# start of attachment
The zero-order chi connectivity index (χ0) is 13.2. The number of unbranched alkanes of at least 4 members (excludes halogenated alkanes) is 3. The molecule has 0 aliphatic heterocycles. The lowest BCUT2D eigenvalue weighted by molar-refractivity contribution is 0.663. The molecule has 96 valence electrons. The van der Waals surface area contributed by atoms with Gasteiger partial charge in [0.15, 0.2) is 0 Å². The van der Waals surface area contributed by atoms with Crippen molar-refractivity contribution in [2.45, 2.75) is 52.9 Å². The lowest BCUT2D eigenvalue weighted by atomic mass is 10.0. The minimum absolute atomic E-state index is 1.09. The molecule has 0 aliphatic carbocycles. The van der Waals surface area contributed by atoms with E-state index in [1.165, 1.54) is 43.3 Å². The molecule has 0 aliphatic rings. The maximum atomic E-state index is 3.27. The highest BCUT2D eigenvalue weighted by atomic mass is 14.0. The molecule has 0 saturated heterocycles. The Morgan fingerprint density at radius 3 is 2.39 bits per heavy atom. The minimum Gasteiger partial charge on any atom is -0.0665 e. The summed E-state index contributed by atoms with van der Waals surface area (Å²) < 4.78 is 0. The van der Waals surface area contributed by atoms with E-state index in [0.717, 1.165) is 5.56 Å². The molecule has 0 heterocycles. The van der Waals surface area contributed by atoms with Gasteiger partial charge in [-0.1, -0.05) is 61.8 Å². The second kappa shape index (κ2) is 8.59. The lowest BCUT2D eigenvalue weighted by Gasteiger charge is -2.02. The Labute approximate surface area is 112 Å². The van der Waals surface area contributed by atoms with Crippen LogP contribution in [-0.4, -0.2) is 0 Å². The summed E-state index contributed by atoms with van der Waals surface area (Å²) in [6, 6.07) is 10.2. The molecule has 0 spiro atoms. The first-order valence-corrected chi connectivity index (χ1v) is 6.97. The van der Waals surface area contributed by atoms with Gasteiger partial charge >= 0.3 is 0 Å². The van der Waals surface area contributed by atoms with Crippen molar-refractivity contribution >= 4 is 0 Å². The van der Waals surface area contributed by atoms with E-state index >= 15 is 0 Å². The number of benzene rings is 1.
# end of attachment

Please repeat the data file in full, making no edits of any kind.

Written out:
The zero-order chi connectivity index (χ0) is 13.2. The number of unbranched alkanes of at least 4 members (excludes halogenated alkanes) is 3. The molecule has 0 aliphatic heterocycles. The lowest BCUT2D eigenvalue weighted by molar-refractivity contribution is 0.663. The molecule has 96 valence electrons. The van der Waals surface area contributed by atoms with Gasteiger partial charge in [0.15, 0.2) is 0 Å². The van der Waals surface area contributed by atoms with Crippen molar-refractivity contribution in [2.45, 2.75) is 52.9 Å². The lowest BCUT2D eigenvalue weighted by atomic mass is 10.0. The minimum absolute atomic E-state index is 1.09. The molecule has 0 aliphatic carbocycles. The van der Waals surface area contributed by atoms with E-state index in [1.165, 1.54) is 43.3 Å². The molecule has 0 aliphatic rings. The maximum atomic E-state index is 3.27. The highest BCUT2D eigenvalue weighted by atomic mass is 14.0. The molecule has 0 saturated heterocycles. The Morgan fingerprint density at radius 3 is 2.39 bits per heavy atom. The minimum Gasteiger partial charge on any atom is -0.0665 e. The summed E-state index contributed by atoms with van der Waals surface area (Å²) < 4.78 is 0. The van der Waals surface area contributed by atoms with E-state index in [0.717, 1.165) is 5.56 Å². The molecule has 0 heterocycles. The van der Waals surface area contributed by atoms with Gasteiger partial charge in [-0.1, -0.05) is 61.8 Å². The second kappa shape index (κ2) is 8.59. The lowest BCUT2D eigenvalue weighted by Gasteiger charge is -2.02. The Labute approximate surface area is 112 Å². The van der Waals surface area contributed by atoms with Crippen LogP contribution in [-0.4, -0.2) is 0 Å². The summed E-state index contributed by atoms with van der Waals surface area (Å²) in [6, 6.07) is 10.2. The molecule has 0 spiro atoms. The first-order valence-corrected chi connectivity index (χ1v) is 6.97. The van der Waals surface area contributed by atoms with Gasteiger partial charge >= 0.3 is 0 Å². The van der Waals surface area contributed by atoms with Crippen molar-refractivity contribution >= 4 is 0 Å². The van der Waals surface area contributed by atoms with E-state index >= 15 is 0 Å². The number of benzene rings is 1.